Intel Investigating Reboots Caused by CPU Firmware Patches

The CPU crisis continues. After Windows and Ubuntu patches for the Meltdown and Spectre flaws caused problems for some users, Intel is now investigating reports that its CPU firmware updates are triggering system crashes and reboots.

“We have received reports from a few customers of higher system reboots after applying firmware updates,” Navin Shenoy, the executive vice president and general manager of the Data Center Group at Intel, said in an announcement. “Specifically, these systems are running Intel Broadwell and Haswell CPUs for both client and data center.”

Mitigating Spectre variant 2 requires CPU microcode changes so Intel has shared firmware patches for a number of CPUs with computer manufacturers which have already started releasing BIOS/UEFI updates that incorporate those fixes.

The new problems identified with Intel’s patches put those OEMs in the unusual position of asking customers who already updated their BIOS to now perform a downgrade. And that’s not exactly a straightforward operation on many computers.

Some computer vendors have already started withdrawing BIOS updates from their support websites until Intel corrects its CPU microcode so they can create and test new BIOS versions. Lenovo has updated its advisory to alert users about the impact that some of the updates delivered so far could have on their systems:

“Intel recently notified Lenovo of quality issues in two of these microcode updates, and concerns about one more. These are marked in the product tables with ‘Earlier update X withdrawn by Intel’ and a footnote reference to one of the following:

1 – (Kaby Lake U/Y, U23e, H/S/X) Symptom: Intermittent system hang during system sleep (S3) cycling. If you have already applied the firmware update and experience hangs during sleep/wake, please flash back to the previous BIOS/UEFI level, or disable sleep (S3) mode on your system; and then apply the improved update when it becomes available. If you have not already applied the update, please wait until the improved firmware level is available.

2 – (Broadwell E) Symptom: Intermittent blue screen during system restart. If you have already applied the update, Intel suggests continuing to use the firmware level until an improved one is available. If you have not applied the update, please wait until the improved firmware level is available.

3 – (Broadwell E, H, U/Y; Haswell standard, Core Extreme, ULT) Symptom: Intel has received reports of unexpected page faults, which they are currently investigating. Out of an abundance of caution, Intel requested Lenovo to stop distributing this firmware.”

CPUs don’t have non-volatile memory, so their code cannot be permanently updated. Because of this, the CPU microcode patches have to be reapplied at every system reboot. This is typically done by the BIOS/UEFI early in the boot process, but can also be done by the OS kernel during its initialization.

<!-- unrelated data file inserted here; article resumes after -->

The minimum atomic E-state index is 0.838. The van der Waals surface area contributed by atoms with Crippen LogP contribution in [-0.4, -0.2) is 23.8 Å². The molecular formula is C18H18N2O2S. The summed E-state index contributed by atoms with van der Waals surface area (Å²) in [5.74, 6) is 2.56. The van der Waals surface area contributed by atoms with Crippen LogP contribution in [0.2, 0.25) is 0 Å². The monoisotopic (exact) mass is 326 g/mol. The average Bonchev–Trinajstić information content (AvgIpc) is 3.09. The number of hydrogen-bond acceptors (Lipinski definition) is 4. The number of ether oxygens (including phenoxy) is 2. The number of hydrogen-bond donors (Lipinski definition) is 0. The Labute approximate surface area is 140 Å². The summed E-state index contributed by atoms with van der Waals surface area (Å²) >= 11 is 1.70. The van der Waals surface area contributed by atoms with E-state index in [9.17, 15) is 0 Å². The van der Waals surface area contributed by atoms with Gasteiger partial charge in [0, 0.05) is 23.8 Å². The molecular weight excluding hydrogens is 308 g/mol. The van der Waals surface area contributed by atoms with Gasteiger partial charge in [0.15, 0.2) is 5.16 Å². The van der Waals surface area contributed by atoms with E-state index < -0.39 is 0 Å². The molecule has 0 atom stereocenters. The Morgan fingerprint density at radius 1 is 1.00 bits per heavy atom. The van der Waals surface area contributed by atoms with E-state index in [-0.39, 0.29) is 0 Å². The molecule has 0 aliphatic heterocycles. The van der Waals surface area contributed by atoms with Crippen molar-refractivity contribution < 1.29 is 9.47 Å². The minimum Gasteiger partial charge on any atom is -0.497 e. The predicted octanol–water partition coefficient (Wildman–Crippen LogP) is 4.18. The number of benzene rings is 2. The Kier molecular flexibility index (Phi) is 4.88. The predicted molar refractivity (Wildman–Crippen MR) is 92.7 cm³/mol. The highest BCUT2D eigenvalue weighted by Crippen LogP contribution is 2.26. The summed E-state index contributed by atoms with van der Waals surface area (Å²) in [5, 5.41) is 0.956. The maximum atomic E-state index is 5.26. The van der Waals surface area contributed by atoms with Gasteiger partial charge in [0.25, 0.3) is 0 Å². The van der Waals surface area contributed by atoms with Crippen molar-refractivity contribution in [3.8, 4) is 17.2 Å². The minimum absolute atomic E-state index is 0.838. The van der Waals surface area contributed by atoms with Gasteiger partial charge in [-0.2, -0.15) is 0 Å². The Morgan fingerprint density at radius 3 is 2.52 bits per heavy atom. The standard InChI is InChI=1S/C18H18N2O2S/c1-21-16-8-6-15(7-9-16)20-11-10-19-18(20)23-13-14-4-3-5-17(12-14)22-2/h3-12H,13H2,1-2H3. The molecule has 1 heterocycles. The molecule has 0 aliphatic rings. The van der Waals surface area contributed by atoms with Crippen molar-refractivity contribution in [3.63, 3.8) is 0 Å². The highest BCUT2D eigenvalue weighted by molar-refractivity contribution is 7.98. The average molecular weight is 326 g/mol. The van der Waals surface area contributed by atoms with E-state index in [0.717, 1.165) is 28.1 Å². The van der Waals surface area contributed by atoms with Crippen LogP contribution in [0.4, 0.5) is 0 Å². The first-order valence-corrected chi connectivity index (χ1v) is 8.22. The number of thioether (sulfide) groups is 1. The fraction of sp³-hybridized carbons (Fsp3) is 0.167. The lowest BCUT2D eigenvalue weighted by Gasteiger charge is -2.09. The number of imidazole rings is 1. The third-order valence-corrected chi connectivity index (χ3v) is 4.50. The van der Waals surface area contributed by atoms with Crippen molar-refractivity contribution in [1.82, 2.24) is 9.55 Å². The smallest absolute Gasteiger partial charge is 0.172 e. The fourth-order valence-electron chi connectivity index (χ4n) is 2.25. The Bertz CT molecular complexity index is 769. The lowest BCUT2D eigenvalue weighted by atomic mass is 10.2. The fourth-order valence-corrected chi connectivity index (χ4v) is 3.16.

Linux has a built-in mechanism for applying CPU microcodes and Intel provides a firmware update package for the OS. This is good because computer manufacturers generally stop delivering BIOS/UEFI updates to devices after a couple of years.

By having the ability to apply microcode updates directly, Linux can ensure that even old computers will benefit from important bug fixes for their CPUs. It also makes microcode rollbacks easier in case they introduce problems, like in this case.

Windows also has the same capability and Microsoft has delivered Intel CPU microcode patches through Windows Update in the past. However, for this major flaw, the company has opted to let Intel and computer manufacturers deal with CPU updates.

Bundling microcode patches with BIOS is the preferred method, but delivering them through Windows Update would have made it much easier for users to apply them and would have arguably protected computers faster. It’s not clear why Microsoft took the decision to stay out of this process. Maybe the nature of the flaw required a low-level approach, or maybe Microsoft foresaw the potential problems and didn’t want to shoulder the blame.

Intel is quickly working with customers to “understand, diagnose and address this reboot issue,” Intel’s Shenoy said. “If this requires a revised firmware update from Intel, we will distribute that update through the normal channels. We are also working directly with data center customers to discuss the issue.”

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March 1, 2018

Lucian Constantin

Lucian has been covering computer security and the hacker culture for almost a decade, his work appearing in many technology publications including PCWorld, Computerworld, Network World, CIO, CSO, Forbes and The Inquirer. He has a bachelor's degree in political science, but has been passionate about computers and cybersecurity from an early age. Before he chose a career in journalism, Lucian worked as a system and network administrator. He enjoys attending security conferences and delving into interesting research papers. You can reach him at lucian@constantinsecurity.com or @lconstantin on Twitter. For encrypted email, his PGP key's fingerprint is: 7A66 4901 5CDA 844E 8C6D 04D5 2BB4 6332 FC52 6D42

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